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dc.contributor.authorFiedler, S.
dc.contributor.authorBerns, A.
dc.contributor.authorSchwark, Lorenz
dc.contributor.authorWoelk, A.
dc.contributor.authorGraw, M.
dc.identifier.citationFiedler, S. and Berns, A. and Schwark, L. and Woelk, A. and Graw, M. 2015. The chemistry of death - Adipocere degradation in modern graveyards. Forensic Science International. 257: pp. 320-328.

© 2015 Elsevier Ireland Ltd.The formation of adipocere slows further decomposition and preserves corpses for decades or even centuries. This resistance to degradation is a serious problem, especially with regard to the reuse of graves after regular resting times.We present results from an exhumation series in modern graveyards where coffins from water-saturated earth graves contained adipocere embedded in black humic material after resting times of about 30 years. Based on the assumption that this humic material resulted from in situ degradation of adipocere, its presence contradicts the commonly held opinion that adipocere decomposition only occurs under aerobic conditions.To test our hypothesis, we collected black humic material, adipocere as well as soil samples above and below coffins from representative graves (n=7). A comprehensive chemical analysis of the samples substantiated our in situ degradation theory. Element compositions and fatty acid mass spectra confirmed that the humic black material originated from the corpses. A van Krevelen diagram classified the excavated adipocere material as lipid, whereas the black humic material was closer to the carbohydrate region. Mass fragmentograms of the humic material revealed the presence of large amounts of saturated vs. unsaturated nC16 and nC18 fatty acids, which is typical for adipocere. In addition, the soil samples exhibited a lipid signature deriving primarily from plant waxes and root components (C20C32). Solid-state 13C NMR spectra of adipocere displayed well-resolved signals of saturated aliphatic chains and a signal that corresponded to carboxylic acid groups. The NMR spectra of the black humic material revealed signals characteristic of long aliphatic chains. The intensities varied in relation to the state of degradation of the sample, as did the signals of oxidized aliphatic chains, acetals and ketals, aromatic structures, esters and amids. The analyses confirmed that the black humic material was indeed derived from adipocere, so the assumption is that the components detected must have developed from aliphatic fatty acids via a number of oxidation and condensation processes.We therefore propose the existence of chemical pathway(s) for the degradation of adipocere under poikiloaerobic conditions. Possible (biogeo)chemical reaction chains include (1) the autoxidation of fatty acids enhanced by haemoglobin, methaemoglobin and haemin, (2) the use of alternative electron acceptors, which leads to the formation of H2S that then reacts abiotically with iron (from haemoglobin), rendering iron sulphide, and (3) the Maillard reaction. These findings are another step forward in understanding the chemistry of buried corpses.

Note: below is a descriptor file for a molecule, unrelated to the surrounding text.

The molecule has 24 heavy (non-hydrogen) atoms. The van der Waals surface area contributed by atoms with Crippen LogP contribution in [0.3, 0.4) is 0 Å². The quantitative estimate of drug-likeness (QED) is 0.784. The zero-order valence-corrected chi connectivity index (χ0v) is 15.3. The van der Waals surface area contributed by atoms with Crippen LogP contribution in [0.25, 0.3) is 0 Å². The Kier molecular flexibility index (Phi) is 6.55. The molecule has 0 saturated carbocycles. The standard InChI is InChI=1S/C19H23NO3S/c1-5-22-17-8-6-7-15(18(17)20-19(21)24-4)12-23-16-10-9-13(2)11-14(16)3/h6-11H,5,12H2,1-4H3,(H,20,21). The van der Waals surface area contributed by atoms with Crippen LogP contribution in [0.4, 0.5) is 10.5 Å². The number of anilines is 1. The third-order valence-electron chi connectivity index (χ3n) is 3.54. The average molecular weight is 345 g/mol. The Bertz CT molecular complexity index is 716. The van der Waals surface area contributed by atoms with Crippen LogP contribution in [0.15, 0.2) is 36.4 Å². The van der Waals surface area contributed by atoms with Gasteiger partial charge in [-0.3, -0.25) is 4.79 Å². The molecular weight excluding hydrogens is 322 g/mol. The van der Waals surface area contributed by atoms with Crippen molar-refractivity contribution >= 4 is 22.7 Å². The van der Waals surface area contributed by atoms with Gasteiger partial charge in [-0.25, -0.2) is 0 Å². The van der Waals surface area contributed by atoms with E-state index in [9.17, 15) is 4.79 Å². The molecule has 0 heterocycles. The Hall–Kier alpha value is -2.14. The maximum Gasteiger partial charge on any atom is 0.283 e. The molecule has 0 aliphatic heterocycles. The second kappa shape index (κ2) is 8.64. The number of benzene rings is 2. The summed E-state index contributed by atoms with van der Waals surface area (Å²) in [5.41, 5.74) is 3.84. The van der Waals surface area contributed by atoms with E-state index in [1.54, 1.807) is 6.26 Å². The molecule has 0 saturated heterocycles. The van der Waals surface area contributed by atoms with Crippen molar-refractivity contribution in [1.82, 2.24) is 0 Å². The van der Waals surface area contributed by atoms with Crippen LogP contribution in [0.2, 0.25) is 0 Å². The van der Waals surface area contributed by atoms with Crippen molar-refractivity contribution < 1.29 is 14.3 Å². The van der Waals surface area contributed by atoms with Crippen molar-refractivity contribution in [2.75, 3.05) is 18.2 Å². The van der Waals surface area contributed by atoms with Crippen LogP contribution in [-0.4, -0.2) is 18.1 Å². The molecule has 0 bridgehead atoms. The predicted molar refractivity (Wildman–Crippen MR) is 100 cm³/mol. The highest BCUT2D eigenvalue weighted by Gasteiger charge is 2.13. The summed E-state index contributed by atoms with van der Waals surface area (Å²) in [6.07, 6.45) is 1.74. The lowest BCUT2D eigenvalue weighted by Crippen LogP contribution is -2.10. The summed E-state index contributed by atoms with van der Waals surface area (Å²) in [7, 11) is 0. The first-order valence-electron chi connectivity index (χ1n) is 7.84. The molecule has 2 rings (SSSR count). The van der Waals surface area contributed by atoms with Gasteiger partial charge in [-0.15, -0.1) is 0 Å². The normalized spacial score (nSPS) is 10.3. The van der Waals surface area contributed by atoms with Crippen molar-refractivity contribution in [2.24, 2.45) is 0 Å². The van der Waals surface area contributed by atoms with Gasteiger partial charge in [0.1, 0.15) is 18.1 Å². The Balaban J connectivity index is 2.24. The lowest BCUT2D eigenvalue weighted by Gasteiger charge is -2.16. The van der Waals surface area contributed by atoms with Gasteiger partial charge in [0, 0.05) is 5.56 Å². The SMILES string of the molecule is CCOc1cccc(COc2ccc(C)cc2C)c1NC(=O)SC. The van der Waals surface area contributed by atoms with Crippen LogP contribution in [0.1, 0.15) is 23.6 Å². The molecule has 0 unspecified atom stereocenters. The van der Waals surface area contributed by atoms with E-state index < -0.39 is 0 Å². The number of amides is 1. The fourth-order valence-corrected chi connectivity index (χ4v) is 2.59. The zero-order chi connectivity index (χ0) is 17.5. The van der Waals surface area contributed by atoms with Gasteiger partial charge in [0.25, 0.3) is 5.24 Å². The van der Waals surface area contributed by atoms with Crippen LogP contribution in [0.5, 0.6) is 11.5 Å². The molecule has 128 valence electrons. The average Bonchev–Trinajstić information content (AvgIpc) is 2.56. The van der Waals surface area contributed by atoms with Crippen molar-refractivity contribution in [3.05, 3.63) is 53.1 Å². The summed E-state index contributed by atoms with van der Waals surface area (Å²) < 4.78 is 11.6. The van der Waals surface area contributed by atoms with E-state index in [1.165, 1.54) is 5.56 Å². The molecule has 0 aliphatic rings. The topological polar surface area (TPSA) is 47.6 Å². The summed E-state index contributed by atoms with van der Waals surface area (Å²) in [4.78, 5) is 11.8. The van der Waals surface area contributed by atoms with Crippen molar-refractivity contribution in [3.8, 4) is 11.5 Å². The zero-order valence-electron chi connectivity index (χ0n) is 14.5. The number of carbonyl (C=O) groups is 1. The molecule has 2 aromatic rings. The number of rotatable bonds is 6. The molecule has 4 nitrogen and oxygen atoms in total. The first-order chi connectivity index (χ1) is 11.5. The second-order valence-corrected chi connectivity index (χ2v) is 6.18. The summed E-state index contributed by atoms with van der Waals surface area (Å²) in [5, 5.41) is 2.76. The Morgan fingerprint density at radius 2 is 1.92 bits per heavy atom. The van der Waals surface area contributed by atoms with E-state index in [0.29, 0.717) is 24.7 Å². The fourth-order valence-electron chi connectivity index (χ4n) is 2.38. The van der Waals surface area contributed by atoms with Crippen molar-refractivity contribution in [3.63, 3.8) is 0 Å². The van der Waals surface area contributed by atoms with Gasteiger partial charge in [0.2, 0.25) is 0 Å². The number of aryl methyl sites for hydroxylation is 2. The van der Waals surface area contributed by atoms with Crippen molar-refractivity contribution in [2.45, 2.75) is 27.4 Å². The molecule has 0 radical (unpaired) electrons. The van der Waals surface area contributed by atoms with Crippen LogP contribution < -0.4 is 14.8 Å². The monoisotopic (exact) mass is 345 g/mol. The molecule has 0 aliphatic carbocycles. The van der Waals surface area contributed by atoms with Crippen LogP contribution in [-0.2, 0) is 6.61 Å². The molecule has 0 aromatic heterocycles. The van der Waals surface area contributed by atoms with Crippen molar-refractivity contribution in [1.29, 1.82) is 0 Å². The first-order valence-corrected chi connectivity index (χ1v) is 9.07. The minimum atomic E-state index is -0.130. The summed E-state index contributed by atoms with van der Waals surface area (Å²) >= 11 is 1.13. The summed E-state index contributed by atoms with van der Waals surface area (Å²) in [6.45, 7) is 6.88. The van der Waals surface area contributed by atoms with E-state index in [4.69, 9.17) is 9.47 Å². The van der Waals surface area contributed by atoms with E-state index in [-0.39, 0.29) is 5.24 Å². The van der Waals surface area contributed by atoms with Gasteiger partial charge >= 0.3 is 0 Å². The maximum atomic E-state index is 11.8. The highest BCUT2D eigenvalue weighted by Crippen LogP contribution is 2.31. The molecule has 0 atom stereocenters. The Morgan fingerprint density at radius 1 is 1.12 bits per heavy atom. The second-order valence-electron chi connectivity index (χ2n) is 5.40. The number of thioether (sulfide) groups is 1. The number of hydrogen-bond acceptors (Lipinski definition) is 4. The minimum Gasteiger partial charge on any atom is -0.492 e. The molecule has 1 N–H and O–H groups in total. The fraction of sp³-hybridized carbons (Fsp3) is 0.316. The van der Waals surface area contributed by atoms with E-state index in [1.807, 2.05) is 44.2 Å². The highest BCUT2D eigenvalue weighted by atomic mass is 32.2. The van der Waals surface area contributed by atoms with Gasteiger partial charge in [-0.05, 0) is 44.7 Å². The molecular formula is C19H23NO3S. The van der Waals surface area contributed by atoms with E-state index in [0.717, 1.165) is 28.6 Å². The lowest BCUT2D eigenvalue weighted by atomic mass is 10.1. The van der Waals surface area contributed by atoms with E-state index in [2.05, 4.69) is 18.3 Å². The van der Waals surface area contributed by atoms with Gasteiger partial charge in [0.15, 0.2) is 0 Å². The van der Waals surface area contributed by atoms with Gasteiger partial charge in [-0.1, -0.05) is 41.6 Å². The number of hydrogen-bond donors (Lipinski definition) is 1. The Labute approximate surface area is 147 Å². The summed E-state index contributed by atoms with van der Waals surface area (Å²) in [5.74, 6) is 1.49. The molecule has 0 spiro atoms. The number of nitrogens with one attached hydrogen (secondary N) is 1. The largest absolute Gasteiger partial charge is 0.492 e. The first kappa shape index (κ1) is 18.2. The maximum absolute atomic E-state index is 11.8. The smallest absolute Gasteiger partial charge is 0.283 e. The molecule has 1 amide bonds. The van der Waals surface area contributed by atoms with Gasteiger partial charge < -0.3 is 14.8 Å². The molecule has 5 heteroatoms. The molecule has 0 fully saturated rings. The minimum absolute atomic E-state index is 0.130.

dc.publisherElsevier Ireland Ltd
dc.titleThe chemistry of death - Adipocere degradation in modern graveyards
dc.typeJournal Article
dcterms.source.titleForensic Science International
curtin.departmentDepartment of Chemistry
curtin.accessStatusFulltext not available

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